Helicobacter pylori culture as a key tool for diagnosis in Colombia

Keywords: Helicobacter pylori, Diagnosis, Cholesterol enriched culture, Rapid Urease Test, Human gastric biopsies


Introduction: The presence of H. pylori in the stomach is associated with gastric pathologies. However, its diagnosis through culture methods is challenging because of its complex nutritional requirements and microaerophilic conditions for optimal growth. The preferred method for rapid diagnosis of H. pylori is the Rapid Urease Test (RUT) from human biopsies, which relies on the high activity of the urease enzyme present in H. pylori. However, RUT cannot say much more information about H. pylori. This makes evident the need for bacterial culture to know essential information such as the strain type, the kind of infection present and the bacteria’s antibiotic susceptibility.

Methodology: Gastric biopsies from 347 patients were used for H. pylori isolation. We correlated the culture results with the RUT and histological grading used at Hospital Universitario Fundación SantaFe de Bogotá (HU-FSFB), Colombia. The concordance between techniques was determined by the Cohen’s Kappa coefficient (K). The sensitivity, specificity, positive predictive value (PPV) and negative predictive value (NPV) were also calculated.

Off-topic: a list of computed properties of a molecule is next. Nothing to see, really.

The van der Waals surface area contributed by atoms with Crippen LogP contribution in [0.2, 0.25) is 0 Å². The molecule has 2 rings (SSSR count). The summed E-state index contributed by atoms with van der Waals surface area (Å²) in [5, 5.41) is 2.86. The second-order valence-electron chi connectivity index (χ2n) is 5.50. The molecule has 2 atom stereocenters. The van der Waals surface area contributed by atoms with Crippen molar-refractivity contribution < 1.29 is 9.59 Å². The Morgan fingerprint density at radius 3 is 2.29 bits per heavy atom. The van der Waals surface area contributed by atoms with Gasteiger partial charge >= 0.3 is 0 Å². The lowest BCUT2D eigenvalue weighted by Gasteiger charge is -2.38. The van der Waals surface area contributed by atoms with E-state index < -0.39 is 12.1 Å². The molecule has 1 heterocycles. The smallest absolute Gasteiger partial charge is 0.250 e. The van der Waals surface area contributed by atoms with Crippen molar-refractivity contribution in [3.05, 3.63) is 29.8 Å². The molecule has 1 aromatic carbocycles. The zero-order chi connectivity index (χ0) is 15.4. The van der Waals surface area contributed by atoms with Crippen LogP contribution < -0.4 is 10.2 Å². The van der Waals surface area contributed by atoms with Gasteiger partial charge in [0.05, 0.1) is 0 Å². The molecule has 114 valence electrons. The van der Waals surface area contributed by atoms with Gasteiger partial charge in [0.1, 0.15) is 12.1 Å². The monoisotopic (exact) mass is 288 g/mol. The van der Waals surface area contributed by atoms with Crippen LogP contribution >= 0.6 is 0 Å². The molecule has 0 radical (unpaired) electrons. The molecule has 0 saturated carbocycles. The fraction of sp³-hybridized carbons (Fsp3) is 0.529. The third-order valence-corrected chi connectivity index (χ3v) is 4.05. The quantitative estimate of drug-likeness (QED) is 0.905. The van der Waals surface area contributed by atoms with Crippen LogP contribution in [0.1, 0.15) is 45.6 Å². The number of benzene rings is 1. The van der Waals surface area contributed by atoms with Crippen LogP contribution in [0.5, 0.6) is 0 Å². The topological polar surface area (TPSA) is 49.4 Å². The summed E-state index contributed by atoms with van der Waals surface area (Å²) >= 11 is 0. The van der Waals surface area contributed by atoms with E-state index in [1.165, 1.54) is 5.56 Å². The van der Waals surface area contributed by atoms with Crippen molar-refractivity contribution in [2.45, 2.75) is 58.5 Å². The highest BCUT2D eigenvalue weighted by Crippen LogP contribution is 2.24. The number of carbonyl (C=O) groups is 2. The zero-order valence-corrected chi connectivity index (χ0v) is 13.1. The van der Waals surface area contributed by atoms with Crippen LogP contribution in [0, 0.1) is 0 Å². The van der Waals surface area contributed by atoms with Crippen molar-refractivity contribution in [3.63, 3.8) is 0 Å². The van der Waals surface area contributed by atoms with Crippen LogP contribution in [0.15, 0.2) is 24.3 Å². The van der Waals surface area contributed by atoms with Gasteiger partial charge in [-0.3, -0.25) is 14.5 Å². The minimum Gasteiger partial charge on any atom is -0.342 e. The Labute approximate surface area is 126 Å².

Results: The culture standardization was successful, and it could be applied for diagnosis in the clinical practice. H. pylori was positive by culture in 88 (26.34%) patients. The concordance of RUT and culture was strong (K= 0.805), and between histology and culture was moderate (K= 0.763) as well as for the gold standard defined and culture (K= 0.80).

Conclusions: We present evidence that RUT and histological methods will be better interpreted for diagnosis of H. pylori if combined with bacterial isolation in cholesterol enriched culture.

How to Cite
Rojas-Rengifo DF, Mendoza B, Jaramillo C, Rodríguez-Urrego PA, Vera-Chamorro JF, Alvarez J, Delgado M del P, Jimenez-Soto LF (2019) Helicobacter pylori culture as a key tool for diagnosis in Colombia. J Infect Dev Ctries 13:720-726. doi: 10.3855/jidc.10720
Original Articles